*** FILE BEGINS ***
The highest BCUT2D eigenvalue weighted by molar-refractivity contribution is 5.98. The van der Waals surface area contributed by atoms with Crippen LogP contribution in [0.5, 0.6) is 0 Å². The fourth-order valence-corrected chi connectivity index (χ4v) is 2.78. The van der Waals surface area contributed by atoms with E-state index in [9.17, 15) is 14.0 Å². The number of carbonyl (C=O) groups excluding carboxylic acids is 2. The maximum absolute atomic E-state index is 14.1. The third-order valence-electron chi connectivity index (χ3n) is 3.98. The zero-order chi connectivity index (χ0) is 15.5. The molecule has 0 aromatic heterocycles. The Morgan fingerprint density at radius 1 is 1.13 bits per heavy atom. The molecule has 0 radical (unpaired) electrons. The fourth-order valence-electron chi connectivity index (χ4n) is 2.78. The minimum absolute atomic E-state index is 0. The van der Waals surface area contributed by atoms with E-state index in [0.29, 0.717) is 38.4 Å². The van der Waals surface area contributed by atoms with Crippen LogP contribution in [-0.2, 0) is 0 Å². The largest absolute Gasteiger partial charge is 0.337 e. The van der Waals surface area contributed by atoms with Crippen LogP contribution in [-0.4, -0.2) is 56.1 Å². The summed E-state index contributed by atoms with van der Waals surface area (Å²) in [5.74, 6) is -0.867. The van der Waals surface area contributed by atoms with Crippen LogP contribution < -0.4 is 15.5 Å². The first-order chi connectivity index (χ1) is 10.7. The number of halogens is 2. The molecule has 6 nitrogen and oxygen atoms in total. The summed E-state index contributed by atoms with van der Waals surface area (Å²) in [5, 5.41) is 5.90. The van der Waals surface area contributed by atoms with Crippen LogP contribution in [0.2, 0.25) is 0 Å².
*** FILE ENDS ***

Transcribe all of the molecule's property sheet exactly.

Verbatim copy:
The highest BCUT2D eigenvalue weighted by molar-refractivity contribution is 5.98. The van der Waals surface area contributed by atoms with Crippen LogP contribution in [0.5, 0.6) is 0 Å². The fourth-order valence-corrected chi connectivity index (χ4v) is 2.78. The van der Waals surface area contributed by atoms with E-state index in [9.17, 15) is 14.0 Å². The number of carbonyl (C=O) groups excluding carboxylic acids is 2. The maximum absolute atomic E-state index is 14.1. The third-order valence-electron chi connectivity index (χ3n) is 3.98. The zero-order chi connectivity index (χ0) is 15.5. The molecule has 0 aromatic heterocycles. The Morgan fingerprint density at radius 1 is 1.13 bits per heavy atom. The molecule has 0 radical (unpaired) electrons. The fourth-order valence-electron chi connectivity index (χ4n) is 2.78. The minimum absolute atomic E-state index is 0. The van der Waals surface area contributed by atoms with E-state index in [0.29, 0.717) is 38.4 Å². The van der Waals surface area contributed by atoms with Crippen LogP contribution in [-0.2, 0) is 0 Å². The largest absolute Gasteiger partial charge is 0.337 e. The van der Waals surface area contributed by atoms with Crippen LogP contribution in [-0.4, -0.2) is 56.1 Å². The summed E-state index contributed by atoms with van der Waals surface area (Å²) in [5.74, 6) is -0.867. The van der Waals surface area contributed by atoms with Crippen LogP contribution < -0.4 is 15.5 Å². The first-order chi connectivity index (χ1) is 10.7. The number of halogens is 2. The molecule has 6 nitrogen and oxygen atoms in total. The summed E-state index contributed by atoms with van der Waals surface area (Å²) in [5, 5.41) is 5.90. The van der Waals surface area contributed by atoms with Crippen LogP contribution in [0.2, 0.25) is 0 Å².